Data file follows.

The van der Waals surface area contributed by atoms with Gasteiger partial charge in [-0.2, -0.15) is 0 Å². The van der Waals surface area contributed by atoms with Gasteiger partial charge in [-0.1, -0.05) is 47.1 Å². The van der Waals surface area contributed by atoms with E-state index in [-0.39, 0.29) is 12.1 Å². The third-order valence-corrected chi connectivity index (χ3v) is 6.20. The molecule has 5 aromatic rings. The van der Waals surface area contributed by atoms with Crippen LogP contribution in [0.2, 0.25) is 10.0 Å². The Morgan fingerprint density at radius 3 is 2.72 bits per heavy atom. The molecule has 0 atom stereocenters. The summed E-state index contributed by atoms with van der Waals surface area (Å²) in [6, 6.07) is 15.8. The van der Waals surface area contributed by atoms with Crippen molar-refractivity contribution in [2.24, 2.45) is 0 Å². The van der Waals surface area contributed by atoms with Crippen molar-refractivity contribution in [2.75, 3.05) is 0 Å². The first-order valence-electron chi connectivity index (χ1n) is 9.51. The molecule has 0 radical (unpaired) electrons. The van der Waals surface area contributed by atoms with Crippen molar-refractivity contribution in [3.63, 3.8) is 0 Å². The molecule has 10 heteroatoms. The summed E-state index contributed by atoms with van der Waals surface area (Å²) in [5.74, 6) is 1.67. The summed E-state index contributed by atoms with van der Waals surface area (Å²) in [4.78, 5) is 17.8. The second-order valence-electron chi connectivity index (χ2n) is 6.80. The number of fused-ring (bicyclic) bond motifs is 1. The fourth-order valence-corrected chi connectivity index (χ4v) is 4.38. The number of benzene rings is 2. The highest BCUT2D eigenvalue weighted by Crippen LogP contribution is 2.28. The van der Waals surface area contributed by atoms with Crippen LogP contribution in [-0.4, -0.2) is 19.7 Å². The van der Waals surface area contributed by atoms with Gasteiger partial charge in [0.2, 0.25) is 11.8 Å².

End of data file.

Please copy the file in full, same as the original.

The van der Waals surface area contributed by atoms with Gasteiger partial charge in [-0.2, -0.15) is 0 Å². The van der Waals surface area contributed by atoms with Gasteiger partial charge in [-0.1, -0.05) is 47.1 Å². The van der Waals surface area contributed by atoms with E-state index in [-0.39, 0.29) is 12.1 Å². The third-order valence-corrected chi connectivity index (χ3v) is 6.20. The molecule has 5 aromatic rings. The van der Waals surface area contributed by atoms with Crippen LogP contribution in [0.2, 0.25) is 10.0 Å². The Morgan fingerprint density at radius 3 is 2.72 bits per heavy atom. The molecule has 0 atom stereocenters. The summed E-state index contributed by atoms with van der Waals surface area (Å²) in [6, 6.07) is 15.8. The van der Waals surface area contributed by atoms with Crippen molar-refractivity contribution in [2.24, 2.45) is 0 Å². The van der Waals surface area contributed by atoms with Crippen molar-refractivity contribution in [2.75, 3.05) is 0 Å². The first-order valence-electron chi connectivity index (χ1n) is 9.51. The molecule has 0 radical (unpaired) electrons. The van der Waals surface area contributed by atoms with Crippen molar-refractivity contribution in [3.63, 3.8) is 0 Å². The molecule has 10 heteroatoms. The summed E-state index contributed by atoms with van der Waals surface area (Å²) in [5.74, 6) is 1.67. The summed E-state index contributed by atoms with van der Waals surface area (Å²) in [4.78, 5) is 17.8. The second-order valence-electron chi connectivity index (χ2n) is 6.80. The number of fused-ring (bicyclic) bond motifs is 1. The fourth-order valence-corrected chi connectivity index (χ4v) is 4.38. The number of benzene rings is 2. The highest BCUT2D eigenvalue weighted by Crippen LogP contribution is 2.28. The van der Waals surface area contributed by atoms with Crippen LogP contribution in [-0.4, -0.2) is 19.7 Å². The van der Waals surface area contributed by atoms with Gasteiger partial charge in [0.2, 0.25) is 11.8 Å².